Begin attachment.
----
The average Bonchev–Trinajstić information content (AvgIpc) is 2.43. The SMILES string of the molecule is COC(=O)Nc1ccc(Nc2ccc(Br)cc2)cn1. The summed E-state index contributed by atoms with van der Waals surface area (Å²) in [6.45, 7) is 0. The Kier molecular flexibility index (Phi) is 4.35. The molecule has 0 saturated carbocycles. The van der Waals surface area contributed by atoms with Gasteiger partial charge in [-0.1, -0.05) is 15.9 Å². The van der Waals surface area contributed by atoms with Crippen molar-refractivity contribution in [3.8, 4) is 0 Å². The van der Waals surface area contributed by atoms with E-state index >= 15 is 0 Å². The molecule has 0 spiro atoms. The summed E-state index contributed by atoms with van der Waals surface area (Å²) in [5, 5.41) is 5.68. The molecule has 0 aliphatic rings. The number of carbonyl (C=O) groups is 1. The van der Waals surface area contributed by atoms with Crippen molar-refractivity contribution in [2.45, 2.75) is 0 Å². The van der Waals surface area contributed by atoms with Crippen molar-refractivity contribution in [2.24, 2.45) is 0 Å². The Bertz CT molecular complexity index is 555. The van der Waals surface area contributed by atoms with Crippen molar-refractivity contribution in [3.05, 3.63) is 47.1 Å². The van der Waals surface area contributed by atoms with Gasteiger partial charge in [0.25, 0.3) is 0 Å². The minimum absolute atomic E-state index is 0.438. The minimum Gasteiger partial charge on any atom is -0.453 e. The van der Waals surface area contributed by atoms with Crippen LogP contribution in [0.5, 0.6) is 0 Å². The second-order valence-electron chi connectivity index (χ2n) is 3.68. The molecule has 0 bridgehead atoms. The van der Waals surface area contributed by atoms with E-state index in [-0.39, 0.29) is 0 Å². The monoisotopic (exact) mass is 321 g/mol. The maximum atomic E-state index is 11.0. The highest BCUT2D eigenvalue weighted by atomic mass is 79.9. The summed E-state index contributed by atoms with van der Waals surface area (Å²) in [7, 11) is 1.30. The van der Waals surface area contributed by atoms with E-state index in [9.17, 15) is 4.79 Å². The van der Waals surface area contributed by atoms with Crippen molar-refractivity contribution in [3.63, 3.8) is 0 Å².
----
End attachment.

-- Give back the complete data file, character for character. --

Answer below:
The average Bonchev–Trinajstić information content (AvgIpc) is 2.43. The SMILES string of the molecule is COC(=O)Nc1ccc(Nc2ccc(Br)cc2)cn1. The summed E-state index contributed by atoms with van der Waals surface area (Å²) in [6.45, 7) is 0. The Kier molecular flexibility index (Phi) is 4.35. The molecule has 0 saturated carbocycles. The van der Waals surface area contributed by atoms with Gasteiger partial charge in [-0.1, -0.05) is 15.9 Å². The van der Waals surface area contributed by atoms with Crippen molar-refractivity contribution in [3.8, 4) is 0 Å². The van der Waals surface area contributed by atoms with E-state index >= 15 is 0 Å². The molecule has 0 spiro atoms. The summed E-state index contributed by atoms with van der Waals surface area (Å²) in [5, 5.41) is 5.68. The molecule has 0 aliphatic rings. The number of carbonyl (C=O) groups is 1. The van der Waals surface area contributed by atoms with Crippen molar-refractivity contribution in [2.45, 2.75) is 0 Å². The van der Waals surface area contributed by atoms with Crippen molar-refractivity contribution in [2.24, 2.45) is 0 Å². The Bertz CT molecular complexity index is 555. The van der Waals surface area contributed by atoms with Crippen molar-refractivity contribution in [3.05, 3.63) is 47.1 Å². The van der Waals surface area contributed by atoms with Gasteiger partial charge in [0.25, 0.3) is 0 Å². The minimum absolute atomic E-state index is 0.438. The minimum Gasteiger partial charge on any atom is -0.453 e. The van der Waals surface area contributed by atoms with Crippen LogP contribution in [0.5, 0.6) is 0 Å². The second-order valence-electron chi connectivity index (χ2n) is 3.68. The molecule has 0 bridgehead atoms. The van der Waals surface area contributed by atoms with E-state index in [-0.39, 0.29) is 0 Å². The monoisotopic (exact) mass is 321 g/mol. The maximum atomic E-state index is 11.0. The highest BCUT2D eigenvalue weighted by atomic mass is 79.9. The summed E-state index contributed by atoms with van der Waals surface area (Å²) in [7, 11) is 1.30. The van der Waals surface area contributed by atoms with E-state index in [9.17, 15) is 4.79 Å². The van der Waals surface area contributed by atoms with Crippen molar-refractivity contribution in [3.63, 3.8) is 0 Å².